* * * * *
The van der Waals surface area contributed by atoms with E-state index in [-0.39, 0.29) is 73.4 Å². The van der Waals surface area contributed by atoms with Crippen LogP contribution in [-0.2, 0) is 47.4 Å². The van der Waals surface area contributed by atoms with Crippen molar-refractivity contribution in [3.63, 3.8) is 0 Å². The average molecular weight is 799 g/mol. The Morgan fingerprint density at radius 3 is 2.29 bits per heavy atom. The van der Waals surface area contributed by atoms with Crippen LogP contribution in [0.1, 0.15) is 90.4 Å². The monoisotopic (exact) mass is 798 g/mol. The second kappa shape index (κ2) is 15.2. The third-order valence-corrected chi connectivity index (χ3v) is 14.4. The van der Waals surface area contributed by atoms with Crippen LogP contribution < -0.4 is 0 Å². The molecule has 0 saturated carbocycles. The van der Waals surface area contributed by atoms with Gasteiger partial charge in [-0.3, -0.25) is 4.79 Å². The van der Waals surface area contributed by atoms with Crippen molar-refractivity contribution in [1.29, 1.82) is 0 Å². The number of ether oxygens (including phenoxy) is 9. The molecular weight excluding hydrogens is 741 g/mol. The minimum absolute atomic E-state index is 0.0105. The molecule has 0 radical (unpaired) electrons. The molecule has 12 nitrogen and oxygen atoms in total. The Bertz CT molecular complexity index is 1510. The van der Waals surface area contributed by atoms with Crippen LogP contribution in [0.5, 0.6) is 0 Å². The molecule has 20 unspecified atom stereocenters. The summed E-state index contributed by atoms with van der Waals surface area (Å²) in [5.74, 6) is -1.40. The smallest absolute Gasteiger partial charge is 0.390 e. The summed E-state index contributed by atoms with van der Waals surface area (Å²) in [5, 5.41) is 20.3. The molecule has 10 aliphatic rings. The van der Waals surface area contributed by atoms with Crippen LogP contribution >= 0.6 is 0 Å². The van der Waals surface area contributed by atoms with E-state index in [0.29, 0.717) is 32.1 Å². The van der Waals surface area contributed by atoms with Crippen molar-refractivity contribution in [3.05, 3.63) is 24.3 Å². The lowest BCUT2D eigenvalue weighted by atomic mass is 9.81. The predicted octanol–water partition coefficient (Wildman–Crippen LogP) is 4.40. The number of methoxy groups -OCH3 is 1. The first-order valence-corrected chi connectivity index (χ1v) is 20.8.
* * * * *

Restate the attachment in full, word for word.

The van der Waals surface area contributed by atoms with E-state index in [-0.39, 0.29) is 73.4 Å². The van der Waals surface area contributed by atoms with Crippen LogP contribution in [-0.2, 0) is 47.4 Å². The van der Waals surface area contributed by atoms with Crippen molar-refractivity contribution in [3.63, 3.8) is 0 Å². The average molecular weight is 799 g/mol. The Morgan fingerprint density at radius 3 is 2.29 bits per heavy atom. The van der Waals surface area contributed by atoms with Crippen LogP contribution in [0.1, 0.15) is 90.4 Å². The monoisotopic (exact) mass is 798 g/mol. The second kappa shape index (κ2) is 15.2. The third-order valence-corrected chi connectivity index (χ3v) is 14.4. The van der Waals surface area contributed by atoms with Crippen LogP contribution < -0.4 is 0 Å². The molecule has 0 saturated carbocycles. The van der Waals surface area contributed by atoms with Gasteiger partial charge in [-0.3, -0.25) is 4.79 Å². The van der Waals surface area contributed by atoms with Crippen molar-refractivity contribution in [1.29, 1.82) is 0 Å². The number of ether oxygens (including phenoxy) is 9. The molecular weight excluding hydrogens is 741 g/mol. The minimum absolute atomic E-state index is 0.0105. The molecule has 0 radical (unpaired) electrons. The molecule has 12 nitrogen and oxygen atoms in total. The Bertz CT molecular complexity index is 1510. The van der Waals surface area contributed by atoms with Crippen LogP contribution in [0.5, 0.6) is 0 Å². The molecule has 20 unspecified atom stereocenters. The summed E-state index contributed by atoms with van der Waals surface area (Å²) in [5.74, 6) is -1.40. The smallest absolute Gasteiger partial charge is 0.390 e. The summed E-state index contributed by atoms with van der Waals surface area (Å²) in [5, 5.41) is 20.3. The molecule has 10 aliphatic rings. The van der Waals surface area contributed by atoms with Crippen LogP contribution >= 0.6 is 0 Å². The van der Waals surface area contributed by atoms with E-state index in [0.29, 0.717) is 32.1 Å². The van der Waals surface area contributed by atoms with Crippen molar-refractivity contribution in [3.05, 3.63) is 24.3 Å². The lowest BCUT2D eigenvalue weighted by atomic mass is 9.81. The predicted octanol–water partition coefficient (Wildman–Crippen LogP) is 4.40. The number of methoxy groups -OCH3 is 1. The first-order valence-corrected chi connectivity index (χ1v) is 20.8.